The Cavalier Daily
Serving the University Community Since 1890

Admissions amid crisis: Admitted students consider their future during pandemic

High school seniors must decide where to attend school from within the confines of their homes

Like classes at the University, the University’s community and campus have been transformed into a virtual experience.
Like classes at the University, the University’s community and campus have been transformed into a virtual experience.

With the University shut down this spring, 8,420 admitted students will have to decide by May 1 whether to join the University’s Class of 2024 likely without stepping foot on Grounds. However, like classes, the University’s community and campus have been transformed into a virtual experience. 

Dean of Admission Greg Roberts has led the charge of converting spring events, such as Days on the Lawn — an event for admitted students to tour Grounds and experience the University community in person — into accessible online resources as the country practices social distancing. In 2018, 60 percent of admitted students attended Days on the Lawn.

“We are offering a host of virtual programs and events designed to replicate key elements of our on-Grounds open house programs including faculty and students panels and virtual tours to give students a glimpse of the U.Va. culture, community and academic and social options,” Roberts said in an email to The Cavalier Daily.

The University hopes to post a calendar of these events on its website this week.

Roberts says the Office of Admission has received support from a variety of people, including current students, faculty and alumni. 

“We have received a groundswell of support from U.Va. students, alumni, faculty and staff who are eager to assist us and connect with admitted students,” Roberts said. “Some alumni clubs are sending personalized postcards and packets to admitted students in their area as well.”

The University Guide Service — which provides admissions and historical tours — is one student group seeking to attract prospective students. Liam Zeya, U-Guides chair and a fourth-year College student, said that his organization wants to connect with admitted students in three different ways — through virtual tours, TikTok posts and Zoom sessions.

“One of our overall guiding principles … is just being honest,” Zeya said. “Doing these things [virtual interactions] will hopefully bring home that message.”

The honesty has paid off, as Zeya notes that the number of virtual tour website visits has increased 400 percent and their most viewed TikTok has been watched by 23,000 viewers.

One admitted student that has viewed U-Guides’ online services is Minerva Martinez-Acosta, a senior at Bishop O’Connell High School in Arlington, Va. She says that although she wishes she could experience the University in person this spring, she thinks that the effort of the University and U-Guides to connect with her shows the type of community that the University offers.

“It's a way to humanize people showing they are people too and they are going through the same things,” Martinez-Acosta said. “They're stuck at home ... [and] are expressing how supportive they are on TikTok, but also having a certain amount of enthusiasm too — which shows a lot because the fact that you can go through such difficult times and still have enthusiasm towards U.Va. and just love it so much from far away, I think that says a lot.”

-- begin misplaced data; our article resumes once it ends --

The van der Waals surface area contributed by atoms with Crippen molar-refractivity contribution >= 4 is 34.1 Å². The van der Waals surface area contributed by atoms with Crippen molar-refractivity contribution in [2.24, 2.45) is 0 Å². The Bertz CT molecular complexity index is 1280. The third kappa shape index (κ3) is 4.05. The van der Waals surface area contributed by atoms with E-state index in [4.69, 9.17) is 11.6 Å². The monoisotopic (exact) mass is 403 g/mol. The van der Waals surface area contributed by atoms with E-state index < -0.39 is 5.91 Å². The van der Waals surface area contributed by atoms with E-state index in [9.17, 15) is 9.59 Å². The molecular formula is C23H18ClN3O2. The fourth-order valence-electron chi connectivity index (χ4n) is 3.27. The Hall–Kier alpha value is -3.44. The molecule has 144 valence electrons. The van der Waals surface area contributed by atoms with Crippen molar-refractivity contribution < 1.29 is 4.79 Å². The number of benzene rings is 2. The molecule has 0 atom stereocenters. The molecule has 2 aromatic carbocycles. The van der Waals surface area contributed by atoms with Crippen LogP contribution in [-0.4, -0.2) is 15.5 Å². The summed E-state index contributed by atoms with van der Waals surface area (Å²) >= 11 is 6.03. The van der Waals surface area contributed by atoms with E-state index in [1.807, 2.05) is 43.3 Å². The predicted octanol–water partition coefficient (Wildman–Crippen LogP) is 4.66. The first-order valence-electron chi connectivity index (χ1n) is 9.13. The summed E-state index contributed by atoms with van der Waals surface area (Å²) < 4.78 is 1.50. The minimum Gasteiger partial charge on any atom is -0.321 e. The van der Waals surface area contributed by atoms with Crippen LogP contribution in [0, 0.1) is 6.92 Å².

Although U-Guides has successfully connected to students like Martinez-Acosta through online services, Zeya is aware of the platforms’ shortcomings since U-Guides relies on students having access to the internet.

“I think that's an issue that the University as a whole is working through right now about how to best stay in touch with students,” Zeya said. “You're not going to have an equal opportunity among all students to be able to participate in those, and I think there are definitely limitations to what we can do stemming from that issue.”

Martinez-Acosta agrees there are limitations because although she believes the University is doing well to connect with her, she wishes she could have witnessed the on-Grounds experience in person this spring. 

“You can do Zoom conferences, TikToks or anything else but nothing will compare to actually being there and seeing where you’re going to spend the next four years of your life,” Martinez-Acosta said. “When you visit you really get a feel for the energy that people have and you get a glimpse into how people live their lives. Not being able to visit deprives us [prospective students] of that.”

Roberts also recognizes that not all admitted students will have internet access, so organizations are working to find alternative ways to contact prospective students through partnerships with community based organizations, the Virginia College Advising Corp, the Virginia Alumni Admission network, University Alumni Clubs and the University’s student admission ambassadors.

“The lack of internet access in some areas and with some students is a concern,” Roberts said. “We are also working through organizations who support underserved students … to connect with students and families, and we are calling as many admitted students as we can.”

Roberts is also concerned about the yield rate for the Class of 2024 because even though the virtual experience gives prospective students a glimpse at the University, it does not compare to in-person immersion. The University’s enrollment goal for the Class of 2024 is 3,750 students, meaning the University hopes 44.5 percent of admitted students accept their offers of admission.

“Visiting is the best way to get to know U.Va. and since students cannot visit, we hope our online/virtual opportunities and the personal outreach through phone calling will give admitted students a glimpse of our supportive and diverse community, culture and opportunities,” Roberts said.